But Chuck still wasn’t listening. He dismissed it with ‘Wow! Guess all countries/institutions have their peculiarities.’ What I described might sound minor if you’re not really listening, but it shows women being expected to look sexually desirable in order to do their job or even, perhaps, get hired. Where that ‘peculiarity’ can lead is overt sexual harassment, because it is typical of the mindset where women are objectified and judged on their attractiveness.

The next guy to comment on the thread, let’s call him Donald, also had no idea what he was talking about and should have been listening. Donald, apparently, had been very offended when working for a school where young, attractive girls were specifically hired for their popularity with older business men and kids. He had also seen school owners doing ‘this flirty thing’ with those girls. He seemed pretty pissed off that those girls ‘seemed to accept it while they were making money’ yet also said two girls had quit and one had fallen ill.

Why hadn’t they ‘stepped up earlier?’ he demanded.

Somehow while witness to this serious sexual harassment, Donald had not only remained silent, nor even recognised the harassment, he blamed the victims for what kept happening to them because they hadn’t ‘stepped up earlier’. He didn’t even seem to sympathise with their predicament. By virtue of his gender, Donald had secured a job and took home his pay every month with no boss doing ‘this flirty thing,’ driving him to quit or become ill. Yet he was still complaining about the injustice done to him years later on Facebook (quite what it was that offended him about his privileged, harassment-free salary I am not sure). It made me wonder if Chuck too had never seen sexism in his workplaces (apart from the ‘man-hating’ boss) solely because he was just as unaware when faced with evidence under his own nose.

But, even apart from the attitudes of the men in this thread, one other thing was staggeringly obvious. In this mixed, public, professional ELT Facebook group of 1300 members, not one other women was active in that thread. It was just men talking about men, or from a male perspective, forming a thread that women didn’t feel comfortable participating in.

So, that’s why next time there’s a conversation about gender bias in ELT, maybe it’s time some men listened instead of spoke. Or, if you’re a woman in ELT and you’d like to speak where you can be heard and listened to, there’s a Facebook group of 600+ women who are all ears.

Nicola Prentis is an award-winning ELT materials writer and the founder of the Women in ELT Facebook group. She is co-running a mini-conference at Innovate ELT in Barcelona on May 5, called Celebrating Women in ELT which is open to all.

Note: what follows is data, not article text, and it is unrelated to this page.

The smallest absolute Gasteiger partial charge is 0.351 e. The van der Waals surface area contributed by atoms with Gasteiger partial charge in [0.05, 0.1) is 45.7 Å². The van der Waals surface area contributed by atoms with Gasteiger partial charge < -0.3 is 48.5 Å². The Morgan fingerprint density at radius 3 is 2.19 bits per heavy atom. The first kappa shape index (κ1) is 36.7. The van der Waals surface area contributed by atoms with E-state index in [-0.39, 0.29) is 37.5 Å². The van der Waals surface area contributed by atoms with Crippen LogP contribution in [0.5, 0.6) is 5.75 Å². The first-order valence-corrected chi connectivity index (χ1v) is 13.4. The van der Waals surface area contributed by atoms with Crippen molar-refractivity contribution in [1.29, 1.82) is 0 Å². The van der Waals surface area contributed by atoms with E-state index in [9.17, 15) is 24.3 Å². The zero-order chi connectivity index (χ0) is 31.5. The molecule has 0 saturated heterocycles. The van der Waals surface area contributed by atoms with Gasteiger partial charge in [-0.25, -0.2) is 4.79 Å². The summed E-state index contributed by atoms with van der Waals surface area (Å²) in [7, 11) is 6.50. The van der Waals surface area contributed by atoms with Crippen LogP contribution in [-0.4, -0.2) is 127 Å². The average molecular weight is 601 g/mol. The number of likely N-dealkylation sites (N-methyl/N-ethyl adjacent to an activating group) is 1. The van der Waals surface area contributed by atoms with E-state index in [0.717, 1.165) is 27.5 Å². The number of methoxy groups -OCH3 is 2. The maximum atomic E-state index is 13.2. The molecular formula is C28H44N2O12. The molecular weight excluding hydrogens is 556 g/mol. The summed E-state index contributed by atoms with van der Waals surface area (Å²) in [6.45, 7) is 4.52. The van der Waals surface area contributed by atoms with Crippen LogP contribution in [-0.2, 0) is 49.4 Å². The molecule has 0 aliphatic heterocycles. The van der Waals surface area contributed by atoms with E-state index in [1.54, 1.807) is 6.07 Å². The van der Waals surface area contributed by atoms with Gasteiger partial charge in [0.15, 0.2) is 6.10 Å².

Everyone involved in TaWSIG would like to extend their thanks to Nicola for submitting this post. Has this inspired YOU to write for us? Then take a look at our submissions criteria and send in a pitch or an article.

Why not submit? Join the conversation about change in ELT.



Ear by Naika Lieva, from flickr. CC 2.0.


21 Responses

  1. Ben

    February 27, 2017 11:55 am

    Very good. Watch out for the sea lions and keep doing your thing. Chucks and Donalds are quite happy to waste your time and sap your energy.

  2. Phil Wade

    February 27, 2017 12:10 pm

    I’ve seen the ‘flirty’ thing and had my schedule reduced to just 1 hour as girls got all my classes solely because 1) the school believed only girls could teach kids and thus it was easier to have them do all the adults too 2) the boss seemed to prefer them. I voiced concerns and told the ‘girls’ to stand up but at that time the boss was very clearly ‘my way or out’. New assistants, always young and female, were told ‘you MUST get on with him or you are out’. Men had a similar thing where unless you did everything told and were constantly greatful, you got less work. I saw several female employees not show up, 1 walked out and another threatened to sue. Power to them. The boss aimed at unqualified people so he could save money and non-natives on visas so he could get away with no contracts. Work opportunities were few, especially for non-natives so getting such a job was rare as there were only 2 schools. This is the sad truth in that if you need money to live, you sometimes have to put up with bad things but when female colleagues would say ‘when are you leaving’, it certainly pushed me towards that door but unemployment too.